5 Top Tips for Reducing Salt in your family’s diet!
I truly believe that eating well and eating healthily as either an individual or as a family is about balance. It’s not about completely cutting out certain food groups but just getting the amounts right.
One ingredient that is in an awful lot of the foods we eat is salt or sodium. A lot of it is hidden in foods where we’d least expect it (soups, processed meats and even cheese!) and for that reason an awful lot of us are probably unknowingly consuming too much.
It’s important to get the balance right where salt is concerned. We do need salt in our diet as it helps regulate fluid levels and prevents low blood pressure, but then too much salt has been linked to health problems like heart disease and strokes.
It’s definitely worth taking a look at the recommended salt intake guidelines for both children and adults (these differ) on your national health authorities website and if you think you or your family might be having too much, here are my top 5 tips for reducing your salt intake.
1. The Taste Test!
One of the easiest ways to reduce your salt intake is to stop adding it to your meals during cooking or reduce the amount you would usually use. The same can be said for adding it to your meal at the table. I’ve certainly been guilty of adding salt to a meal before I’ve even tasted it purely out of habit so try tasting before you add seasoning. It won’t take long before your taste buds get used to eating less salt and without the added salt you will probably start to taste and really appreciate the other flavours in the food.
2. Check the label!
Nutrition labels on food these days make this relatively easy and often salt content will be shown on the front of the packing using a colour coded system. Aim for the medium or low salt content ones and enjoy the higher content ones occasionally or in smaller quantities. Once you start looking at the labels, you’ll be surprised to see just how much salt is in things that perhaps would not expect like cottage cheese or cereals for example!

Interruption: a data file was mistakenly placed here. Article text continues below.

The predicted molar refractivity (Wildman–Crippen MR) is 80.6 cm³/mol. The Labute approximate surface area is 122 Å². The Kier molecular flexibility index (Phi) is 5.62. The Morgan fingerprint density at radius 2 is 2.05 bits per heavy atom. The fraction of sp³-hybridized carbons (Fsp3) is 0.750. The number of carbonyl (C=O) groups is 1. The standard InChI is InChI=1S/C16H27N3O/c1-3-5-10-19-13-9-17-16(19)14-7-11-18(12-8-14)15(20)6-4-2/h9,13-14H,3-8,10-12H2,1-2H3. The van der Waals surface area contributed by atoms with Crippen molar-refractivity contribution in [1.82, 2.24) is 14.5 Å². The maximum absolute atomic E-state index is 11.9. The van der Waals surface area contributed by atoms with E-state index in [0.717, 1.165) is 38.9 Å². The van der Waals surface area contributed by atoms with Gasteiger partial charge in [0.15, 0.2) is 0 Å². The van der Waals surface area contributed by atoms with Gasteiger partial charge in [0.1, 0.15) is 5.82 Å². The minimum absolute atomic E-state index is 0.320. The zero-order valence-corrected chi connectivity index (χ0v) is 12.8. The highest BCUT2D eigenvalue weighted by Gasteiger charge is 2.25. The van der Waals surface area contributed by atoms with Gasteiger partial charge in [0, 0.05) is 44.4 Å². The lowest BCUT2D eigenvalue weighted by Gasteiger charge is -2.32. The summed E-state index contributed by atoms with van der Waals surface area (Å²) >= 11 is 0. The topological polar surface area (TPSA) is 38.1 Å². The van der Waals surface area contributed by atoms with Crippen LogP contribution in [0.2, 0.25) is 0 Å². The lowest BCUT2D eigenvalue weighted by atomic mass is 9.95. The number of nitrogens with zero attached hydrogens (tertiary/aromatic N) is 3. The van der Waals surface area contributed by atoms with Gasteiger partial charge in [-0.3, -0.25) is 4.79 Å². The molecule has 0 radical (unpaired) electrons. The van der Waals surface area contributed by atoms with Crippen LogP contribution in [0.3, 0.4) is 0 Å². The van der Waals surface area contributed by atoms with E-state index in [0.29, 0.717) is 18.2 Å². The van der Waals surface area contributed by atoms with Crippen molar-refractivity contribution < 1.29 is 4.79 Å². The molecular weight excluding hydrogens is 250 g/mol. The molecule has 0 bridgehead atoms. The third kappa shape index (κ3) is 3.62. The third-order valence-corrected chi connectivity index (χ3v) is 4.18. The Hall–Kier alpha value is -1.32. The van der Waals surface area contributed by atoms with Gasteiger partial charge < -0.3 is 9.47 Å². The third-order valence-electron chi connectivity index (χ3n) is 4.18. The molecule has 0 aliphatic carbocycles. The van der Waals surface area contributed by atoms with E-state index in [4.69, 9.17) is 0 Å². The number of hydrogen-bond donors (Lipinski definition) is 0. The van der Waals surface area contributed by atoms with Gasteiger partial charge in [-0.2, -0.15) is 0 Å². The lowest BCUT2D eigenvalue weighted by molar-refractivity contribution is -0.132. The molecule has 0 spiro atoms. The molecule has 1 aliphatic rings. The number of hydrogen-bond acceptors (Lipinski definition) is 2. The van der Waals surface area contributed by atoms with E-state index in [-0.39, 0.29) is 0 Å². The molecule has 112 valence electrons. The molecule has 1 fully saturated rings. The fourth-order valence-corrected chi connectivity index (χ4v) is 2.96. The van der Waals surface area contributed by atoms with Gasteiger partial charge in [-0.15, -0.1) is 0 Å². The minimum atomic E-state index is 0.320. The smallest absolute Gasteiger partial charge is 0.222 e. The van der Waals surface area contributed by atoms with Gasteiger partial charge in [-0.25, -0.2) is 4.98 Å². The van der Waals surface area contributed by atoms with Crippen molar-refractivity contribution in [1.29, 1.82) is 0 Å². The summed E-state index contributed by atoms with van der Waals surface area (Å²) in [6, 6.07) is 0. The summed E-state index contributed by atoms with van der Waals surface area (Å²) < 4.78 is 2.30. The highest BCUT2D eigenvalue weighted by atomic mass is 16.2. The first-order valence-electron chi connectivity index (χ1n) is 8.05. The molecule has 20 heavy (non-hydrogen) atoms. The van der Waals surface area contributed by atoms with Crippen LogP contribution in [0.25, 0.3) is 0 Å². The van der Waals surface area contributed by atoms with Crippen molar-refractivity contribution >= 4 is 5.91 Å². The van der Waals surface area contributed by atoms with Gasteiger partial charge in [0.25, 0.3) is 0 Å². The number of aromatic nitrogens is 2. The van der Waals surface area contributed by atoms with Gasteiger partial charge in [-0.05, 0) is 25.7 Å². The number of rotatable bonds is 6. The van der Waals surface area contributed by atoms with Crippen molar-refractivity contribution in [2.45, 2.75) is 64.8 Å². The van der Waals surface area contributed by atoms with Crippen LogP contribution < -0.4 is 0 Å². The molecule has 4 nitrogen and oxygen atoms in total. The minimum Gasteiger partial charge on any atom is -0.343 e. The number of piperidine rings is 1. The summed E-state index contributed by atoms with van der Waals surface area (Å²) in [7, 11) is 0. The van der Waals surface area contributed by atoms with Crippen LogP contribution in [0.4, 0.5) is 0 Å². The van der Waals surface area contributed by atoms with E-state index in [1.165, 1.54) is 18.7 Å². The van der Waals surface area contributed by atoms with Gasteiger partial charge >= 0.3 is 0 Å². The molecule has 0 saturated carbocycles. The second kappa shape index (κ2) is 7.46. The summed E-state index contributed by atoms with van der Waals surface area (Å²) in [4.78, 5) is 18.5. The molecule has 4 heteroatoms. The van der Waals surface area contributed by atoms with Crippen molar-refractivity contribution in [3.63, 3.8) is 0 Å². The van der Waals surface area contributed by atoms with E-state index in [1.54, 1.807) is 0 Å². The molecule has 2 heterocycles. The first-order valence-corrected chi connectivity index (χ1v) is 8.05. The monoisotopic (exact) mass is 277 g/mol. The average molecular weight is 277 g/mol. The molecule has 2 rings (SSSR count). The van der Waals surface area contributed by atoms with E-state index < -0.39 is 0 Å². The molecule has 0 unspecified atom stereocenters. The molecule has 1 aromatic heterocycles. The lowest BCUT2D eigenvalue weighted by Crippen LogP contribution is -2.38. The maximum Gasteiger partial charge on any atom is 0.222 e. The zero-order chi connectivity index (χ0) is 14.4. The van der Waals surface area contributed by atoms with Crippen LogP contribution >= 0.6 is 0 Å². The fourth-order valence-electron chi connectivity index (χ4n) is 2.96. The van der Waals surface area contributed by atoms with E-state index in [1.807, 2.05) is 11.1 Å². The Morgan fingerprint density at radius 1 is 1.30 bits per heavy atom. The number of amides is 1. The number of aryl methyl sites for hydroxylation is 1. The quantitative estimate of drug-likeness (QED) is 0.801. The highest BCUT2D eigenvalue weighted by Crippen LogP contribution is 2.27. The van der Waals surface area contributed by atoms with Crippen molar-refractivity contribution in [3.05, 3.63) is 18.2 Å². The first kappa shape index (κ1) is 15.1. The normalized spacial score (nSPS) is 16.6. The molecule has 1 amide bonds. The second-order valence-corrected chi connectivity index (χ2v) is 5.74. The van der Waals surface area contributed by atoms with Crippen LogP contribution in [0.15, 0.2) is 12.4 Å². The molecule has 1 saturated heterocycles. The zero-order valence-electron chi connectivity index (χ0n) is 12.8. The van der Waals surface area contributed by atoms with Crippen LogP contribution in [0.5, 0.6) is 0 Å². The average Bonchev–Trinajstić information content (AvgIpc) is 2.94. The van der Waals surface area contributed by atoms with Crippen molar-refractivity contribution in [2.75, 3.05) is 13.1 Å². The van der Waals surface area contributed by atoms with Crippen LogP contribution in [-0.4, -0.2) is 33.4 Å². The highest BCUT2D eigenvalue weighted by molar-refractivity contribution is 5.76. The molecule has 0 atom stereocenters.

3. Shake up your breakfast!
For as long as I can remember, toast and cereals have seemed to be the “go to” breakfast food for a lot of people. They are generally quick to prepare and an easy breakfast that you don’t have to think too much about, but some cereals and bread do contain a lot of salt and you could be consuming a large proportion of your recommended daily intake before you’ve even thought about lunch, snacks or dinner!
If you or your family usually have one or both these items every day for breakfast, try switching to something different for a few days of the week. Here are a few great breakfast recipes that you might like:
4. Use Homemade Sauces, Marinades and & Dressings
Shop bought sauces, marinades and salad dressings often contain high levels of sodium and whilst a good tip is to compare brands to find the one that has the lowest content, the best way of knowing how much salt is in your dressings and sauces is to make them from scratch yourself. There are thousands of recipes online these days so it couldn’t be simpler. Here are a couple of examples:
5. Don’t be afraid to ask!
If you are eating out, don’t be afraid to ask if your meal can be prepared without salt. It won’t always be possible and it will likely depend on the types of restaurant you are eating in, but restaurants these days are so much more use to customers asking for slight alterations to their dishes so don’t be worried about asking and if you don’t ask then you’ll never know!